Wings of Winter: Your Guide to Feeding Cold Weather Birds

Help keep birds aloft with backyard feeders.

By Steve Phillips January 1, 2013 Published in the Winter/Spring 2013 issue of Park City Magazine

Park city winter 2013 nature northern flicker ragslr

Northern flickers (pictured) and woodpeckers enjoy suet feeders in the winter.

Image: Elaine Davis

Skiers celebrate the arrival of winter in Park City and the fabled Utah snow that follows. Birds do not. Common wintering Park City birds, like chickadees, house finches, and siskins, struggle to survive when extreme cold saps their precious energy and heavy snow covers natural food sources. Backyard bird feeding in winter can help ensure their survival. It’s fun, easy, relatively inexpensive, and educational for both children and adults.

Chickadees, finches, and juncos are the most common winter visitors to Park City–area bird feeders. Pine siskins, diminutive members of the finch family, often swarm feeders on frigid mornings. Arriving in a blur of tiny wings and a hint of yellow feathers, these avian clowns are great fun to watch as they posture and squabble over seeds, often hanging upside down from feeders and branches. Hunger trumps fear of humans for siskins, and they’ll sometimes perch eagerly on your head or shoulders as you refill feeders.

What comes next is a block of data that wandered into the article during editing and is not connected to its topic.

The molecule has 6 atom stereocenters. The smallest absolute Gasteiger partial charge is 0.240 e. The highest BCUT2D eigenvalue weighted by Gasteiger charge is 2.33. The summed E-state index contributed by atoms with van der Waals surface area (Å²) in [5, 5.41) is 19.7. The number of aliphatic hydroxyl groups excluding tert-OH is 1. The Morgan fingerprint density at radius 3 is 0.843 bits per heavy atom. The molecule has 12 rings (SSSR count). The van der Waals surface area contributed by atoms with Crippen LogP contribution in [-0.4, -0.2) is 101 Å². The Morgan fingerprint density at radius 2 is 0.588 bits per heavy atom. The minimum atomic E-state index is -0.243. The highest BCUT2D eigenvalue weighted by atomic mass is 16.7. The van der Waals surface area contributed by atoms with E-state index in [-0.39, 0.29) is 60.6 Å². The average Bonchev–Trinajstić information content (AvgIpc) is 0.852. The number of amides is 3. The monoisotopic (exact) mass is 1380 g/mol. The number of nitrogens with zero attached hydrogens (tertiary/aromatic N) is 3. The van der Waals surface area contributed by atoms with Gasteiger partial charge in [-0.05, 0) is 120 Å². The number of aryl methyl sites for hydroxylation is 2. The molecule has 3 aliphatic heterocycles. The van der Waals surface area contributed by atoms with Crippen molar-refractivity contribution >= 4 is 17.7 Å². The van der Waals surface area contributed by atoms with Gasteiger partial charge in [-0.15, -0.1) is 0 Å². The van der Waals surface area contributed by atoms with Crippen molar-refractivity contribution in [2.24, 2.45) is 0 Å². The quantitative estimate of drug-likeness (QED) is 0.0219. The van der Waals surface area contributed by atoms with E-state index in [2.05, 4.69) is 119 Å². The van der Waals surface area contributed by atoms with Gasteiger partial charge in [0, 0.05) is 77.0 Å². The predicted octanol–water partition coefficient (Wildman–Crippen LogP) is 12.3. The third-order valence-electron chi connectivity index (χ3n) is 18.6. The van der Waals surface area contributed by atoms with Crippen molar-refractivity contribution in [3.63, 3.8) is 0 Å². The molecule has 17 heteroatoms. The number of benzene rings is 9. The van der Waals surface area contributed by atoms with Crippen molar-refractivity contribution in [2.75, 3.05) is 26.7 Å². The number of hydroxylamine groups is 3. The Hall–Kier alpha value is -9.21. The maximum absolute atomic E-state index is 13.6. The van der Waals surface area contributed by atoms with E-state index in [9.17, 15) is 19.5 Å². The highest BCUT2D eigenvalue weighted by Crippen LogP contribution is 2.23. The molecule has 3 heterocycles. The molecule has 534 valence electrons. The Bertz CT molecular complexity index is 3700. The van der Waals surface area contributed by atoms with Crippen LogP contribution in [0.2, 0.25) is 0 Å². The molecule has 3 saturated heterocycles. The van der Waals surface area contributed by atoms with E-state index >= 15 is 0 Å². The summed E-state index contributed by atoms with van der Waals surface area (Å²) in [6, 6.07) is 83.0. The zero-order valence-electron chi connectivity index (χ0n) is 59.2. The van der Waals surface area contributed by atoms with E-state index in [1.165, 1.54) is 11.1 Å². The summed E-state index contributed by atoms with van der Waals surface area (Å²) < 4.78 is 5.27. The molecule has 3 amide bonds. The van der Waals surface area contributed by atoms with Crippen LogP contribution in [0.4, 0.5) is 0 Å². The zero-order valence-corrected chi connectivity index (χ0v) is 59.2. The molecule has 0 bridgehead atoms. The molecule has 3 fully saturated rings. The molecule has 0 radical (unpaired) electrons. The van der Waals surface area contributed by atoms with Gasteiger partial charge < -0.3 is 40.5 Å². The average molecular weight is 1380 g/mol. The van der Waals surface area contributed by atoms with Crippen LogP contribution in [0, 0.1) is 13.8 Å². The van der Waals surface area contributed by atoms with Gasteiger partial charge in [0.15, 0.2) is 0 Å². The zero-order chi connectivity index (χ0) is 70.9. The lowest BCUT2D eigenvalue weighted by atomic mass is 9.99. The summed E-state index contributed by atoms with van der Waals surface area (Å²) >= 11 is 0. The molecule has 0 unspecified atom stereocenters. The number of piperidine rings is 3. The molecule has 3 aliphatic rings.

Black-oiled sunflower seeds are best for feeding in general. Their high oil content provides valuable energy for birds. Hulled sunflower seeds (a little more expensive) work best for finches and other birds that can’t easily open seed hulls. White proso millet is a good small seed, easily opened by ground-feeding birds. Suet is relished by downy woodpeckers, northern flickers, and other insect-eating birds.

Bird feeders can also attract unwanted visitors, such as squirrels and raccoons, who can wreak havoc on your seed stock and break perches. Most supply stores carry squirrel-proof feeders and baffles that keep marauders at bay.

Sharp-shinned and Cooper’s hawks also visit Park City in winter and make a living catching small birds and meadow voles, so don’t be surprised or upset if a hawk sets up shop near your feeders. They need to eat, too, and it’s all part of nature’s cycle.

Utah birding expert Bill Fenimore (the owner of Wild About Birds Nature Center in Layton and the author of the book series My Backyard Birds) counsels those who are willing to feed local birds to stay the course once they start. “Birds are creatures of habit, and they’ll grow dependent on your feeders,” he says. “It’s very important to keep feeding them throughout the winter. When winter breaks and the snow melts, you can stop. But if you feed year-round, you’ll see an amazing variety of colorful birds as they migrate through Utah.” 

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